How ASP.NET Sends Mail
One of the most common uses of forms in a website is to send email. Sending email from a website used to be a complex and difficult task, but as with so many other tasks that used to be complex, ASP.NET makes sending email easy.
In this chapter you'll see two different classes from the .NET Framework used to send email with ASP.NET; the System.Net.SmtpClient class and the System.Net.MailMessage class.
The System.Net.SmtpClient Class
The SmtpClient class facilitates the sending of email with the Simple Mail Transfer Protocol or SMTP. The SmtpClient class is used to connect your ASP.NET application to the network (either the Internet or another network) and to authenticate you (if necessary) to the SMTP mail server.
We will use a few properties of the SmtpClient class to connect to the SMTP server on the network:
Host Property— The Host property is used to specify the name of the SMTP server to which you are connecting.
Port Property— Every connection on a network takes place over a specific channel on the network called a port. SMTP communication takes place on port 25 by default. The Port property defaults to a value of 25, but if your SMTP server requires a different port, you can specify that by using the Port property.
Tip: It's uncommon for an SMTP server to not use port 25. Ask your network administrator, ISP, or hosting company if you're not sure what port your SMTP server uses.
Credentials Property— Most SMTP servers require that you provide a username and password or otherwise authenticate yourself before you can send email.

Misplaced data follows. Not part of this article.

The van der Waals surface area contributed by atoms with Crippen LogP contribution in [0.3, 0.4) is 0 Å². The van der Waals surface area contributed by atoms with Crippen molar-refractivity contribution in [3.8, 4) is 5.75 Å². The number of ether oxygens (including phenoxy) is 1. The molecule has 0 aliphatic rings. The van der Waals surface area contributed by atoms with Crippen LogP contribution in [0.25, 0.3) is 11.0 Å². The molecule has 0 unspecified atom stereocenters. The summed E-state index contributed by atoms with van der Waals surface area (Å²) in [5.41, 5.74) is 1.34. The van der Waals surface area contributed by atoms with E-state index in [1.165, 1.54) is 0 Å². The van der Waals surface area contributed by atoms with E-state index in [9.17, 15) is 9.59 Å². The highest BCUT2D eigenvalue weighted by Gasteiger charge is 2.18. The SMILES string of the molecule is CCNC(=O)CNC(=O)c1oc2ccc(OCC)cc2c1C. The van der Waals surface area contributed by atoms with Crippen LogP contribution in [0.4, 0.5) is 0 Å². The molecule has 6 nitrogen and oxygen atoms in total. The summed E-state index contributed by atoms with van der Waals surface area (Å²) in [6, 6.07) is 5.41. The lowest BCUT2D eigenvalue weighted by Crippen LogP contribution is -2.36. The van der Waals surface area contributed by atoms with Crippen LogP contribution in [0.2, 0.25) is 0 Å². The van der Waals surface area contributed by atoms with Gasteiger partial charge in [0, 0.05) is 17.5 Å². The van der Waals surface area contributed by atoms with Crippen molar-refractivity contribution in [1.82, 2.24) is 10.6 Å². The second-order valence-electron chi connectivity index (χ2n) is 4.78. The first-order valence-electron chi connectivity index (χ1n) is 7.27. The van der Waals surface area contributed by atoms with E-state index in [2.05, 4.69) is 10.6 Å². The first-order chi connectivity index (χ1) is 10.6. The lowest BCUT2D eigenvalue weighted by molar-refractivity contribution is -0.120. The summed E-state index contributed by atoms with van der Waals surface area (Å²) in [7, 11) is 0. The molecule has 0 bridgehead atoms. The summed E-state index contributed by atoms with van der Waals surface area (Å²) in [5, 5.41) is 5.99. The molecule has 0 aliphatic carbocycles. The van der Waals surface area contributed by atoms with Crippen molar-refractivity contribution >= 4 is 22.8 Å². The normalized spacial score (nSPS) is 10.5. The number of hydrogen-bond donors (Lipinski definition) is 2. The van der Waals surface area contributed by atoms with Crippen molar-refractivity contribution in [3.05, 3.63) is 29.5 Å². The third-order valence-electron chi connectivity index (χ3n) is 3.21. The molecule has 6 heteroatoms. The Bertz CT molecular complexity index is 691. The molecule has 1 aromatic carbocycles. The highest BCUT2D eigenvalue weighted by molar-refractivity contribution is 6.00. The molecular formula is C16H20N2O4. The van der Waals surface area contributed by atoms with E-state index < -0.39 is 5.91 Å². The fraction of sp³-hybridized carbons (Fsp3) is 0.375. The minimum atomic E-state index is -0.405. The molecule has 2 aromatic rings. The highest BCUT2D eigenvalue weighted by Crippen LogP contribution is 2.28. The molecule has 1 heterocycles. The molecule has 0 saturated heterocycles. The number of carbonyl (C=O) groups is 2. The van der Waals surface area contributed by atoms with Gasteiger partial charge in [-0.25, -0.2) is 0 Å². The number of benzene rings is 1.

Some SMTP servers (usually on corporate networks) allow you to use the credentials of the account running your ASP.NET code. In those cases, you can specify to use the default credentials, but in this web application, we'll specify a username and password.
The System.Net.MailMessage Class
The MailMessage class (as you've likely guessed) represents the actual message that is sent. The following list shows some of the properties of the MailMessage class, all of which should be self-explanatory:
To— The destination email address(es) for the message.
From— The email address of the sender.
Cc— The email address(es) that appear on the CC line.
Bcc— The email address(es) that appear on the BCC line.
Subject— The email's subject.
Attachments— A list of file attachments included with the email.
IsBodyHtml— A Boolean property that specifies whether or not the Body property uses HTML code.
Body— The body of the email being sent. This is the actual text of the email message.
After you set the properties of the MailMessage class, you call the Send method and the SmtpClient class is used to send the message.
Modifying the Configuration File for internal Email Settings
In a real-world ASP.NET application, you may be sending email from many pages in your application. If the SMTP properties (such as server name, username, password, and so on) change, it's not efficient to have to make changes on each page that sends email.
Fortunately, many of the properties of the SmtpClient class can be specified in the configuration file for your ASP.NET application. If you specify properties in the configuration file, you have to modify only the configuration file if any of those properties change, and all pages that send email will automatically use the new settings.
Tip: If you specify a setting in your server-side code that's already been specified in your configuration file, the setting that you specify in code overrides the setting in the configuration file.
Adding Email Configuration to the web.config File
Mail configuration is specified in the <system.net> section of the web.config file. The web.config file doesn't contain a <system.net> section by default, so you need to add one.
Open the web application and then open the web.config file in Visual Web Developer. Add the following code to the web.config file directly before the opening <system.web> element:
Tip: The settings you specify for your SMTP server are often the same settings you use in your email client for the outgoing mail server for your domain. Your hosting company probably has instructions for setting up email clients on their website that you can use to find settings for your configuration file.
Using the Web Site Administration Tool